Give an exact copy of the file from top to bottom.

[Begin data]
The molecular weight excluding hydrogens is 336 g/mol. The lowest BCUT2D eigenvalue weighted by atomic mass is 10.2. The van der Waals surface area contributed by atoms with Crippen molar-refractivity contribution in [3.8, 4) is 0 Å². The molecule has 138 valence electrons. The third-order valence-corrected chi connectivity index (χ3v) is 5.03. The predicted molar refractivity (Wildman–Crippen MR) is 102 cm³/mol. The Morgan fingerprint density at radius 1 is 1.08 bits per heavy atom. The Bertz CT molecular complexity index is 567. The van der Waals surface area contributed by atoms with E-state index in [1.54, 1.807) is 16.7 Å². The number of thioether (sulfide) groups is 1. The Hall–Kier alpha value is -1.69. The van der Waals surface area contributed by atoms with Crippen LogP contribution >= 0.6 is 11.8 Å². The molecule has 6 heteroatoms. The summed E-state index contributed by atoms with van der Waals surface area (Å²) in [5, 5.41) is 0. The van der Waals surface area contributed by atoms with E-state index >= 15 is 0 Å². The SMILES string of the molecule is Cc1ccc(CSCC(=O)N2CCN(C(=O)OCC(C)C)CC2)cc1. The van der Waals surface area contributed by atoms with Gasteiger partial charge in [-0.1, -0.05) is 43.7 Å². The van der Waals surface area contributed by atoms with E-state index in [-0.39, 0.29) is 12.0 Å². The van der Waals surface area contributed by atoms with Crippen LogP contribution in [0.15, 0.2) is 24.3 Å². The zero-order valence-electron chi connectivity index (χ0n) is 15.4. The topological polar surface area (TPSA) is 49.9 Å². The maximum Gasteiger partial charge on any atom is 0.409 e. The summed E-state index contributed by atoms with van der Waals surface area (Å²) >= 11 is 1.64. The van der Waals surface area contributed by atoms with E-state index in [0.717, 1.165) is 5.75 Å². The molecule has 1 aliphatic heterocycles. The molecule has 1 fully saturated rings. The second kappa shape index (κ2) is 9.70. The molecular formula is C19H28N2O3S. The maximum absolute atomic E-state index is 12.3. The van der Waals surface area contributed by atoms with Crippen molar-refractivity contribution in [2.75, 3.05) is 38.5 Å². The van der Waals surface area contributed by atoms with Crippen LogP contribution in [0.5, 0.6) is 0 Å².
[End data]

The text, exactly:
The molecular weight excluding hydrogens is 336 g/mol. The lowest BCUT2D eigenvalue weighted by atomic mass is 10.2. The van der Waals surface area contributed by atoms with Crippen molar-refractivity contribution in [3.8, 4) is 0 Å². The molecule has 138 valence electrons. The third-order valence-corrected chi connectivity index (χ3v) is 5.03. The predicted molar refractivity (Wildman–Crippen MR) is 102 cm³/mol. The Morgan fingerprint density at radius 1 is 1.08 bits per heavy atom. The Bertz CT molecular complexity index is 567. The van der Waals surface area contributed by atoms with E-state index in [1.54, 1.807) is 16.7 Å². The number of thioether (sulfide) groups is 1. The Hall–Kier alpha value is -1.69. The van der Waals surface area contributed by atoms with Crippen LogP contribution >= 0.6 is 11.8 Å². The molecule has 6 heteroatoms. The summed E-state index contributed by atoms with van der Waals surface area (Å²) in [5, 5.41) is 0. The van der Waals surface area contributed by atoms with E-state index >= 15 is 0 Å². The SMILES string of the molecule is Cc1ccc(CSCC(=O)N2CCN(C(=O)OCC(C)C)CC2)cc1. The van der Waals surface area contributed by atoms with Gasteiger partial charge in [-0.1, -0.05) is 43.7 Å². The van der Waals surface area contributed by atoms with E-state index in [-0.39, 0.29) is 12.0 Å². The van der Waals surface area contributed by atoms with Crippen LogP contribution in [0.15, 0.2) is 24.3 Å². The zero-order valence-electron chi connectivity index (χ0n) is 15.4. The topological polar surface area (TPSA) is 49.9 Å². The maximum Gasteiger partial charge on any atom is 0.409 e. The summed E-state index contributed by atoms with van der Waals surface area (Å²) >= 11 is 1.64. The van der Waals surface area contributed by atoms with E-state index in [0.717, 1.165) is 5.75 Å². The molecule has 1 aliphatic heterocycles. The molecule has 1 fully saturated rings. The second kappa shape index (κ2) is 9.70. The molecular formula is C19H28N2O3S. The maximum absolute atomic E-state index is 12.3. The van der Waals surface area contributed by atoms with Crippen molar-refractivity contribution in [2.75, 3.05) is 38.5 Å². The van der Waals surface area contributed by atoms with Crippen LogP contribution in [0.5, 0.6) is 0 Å².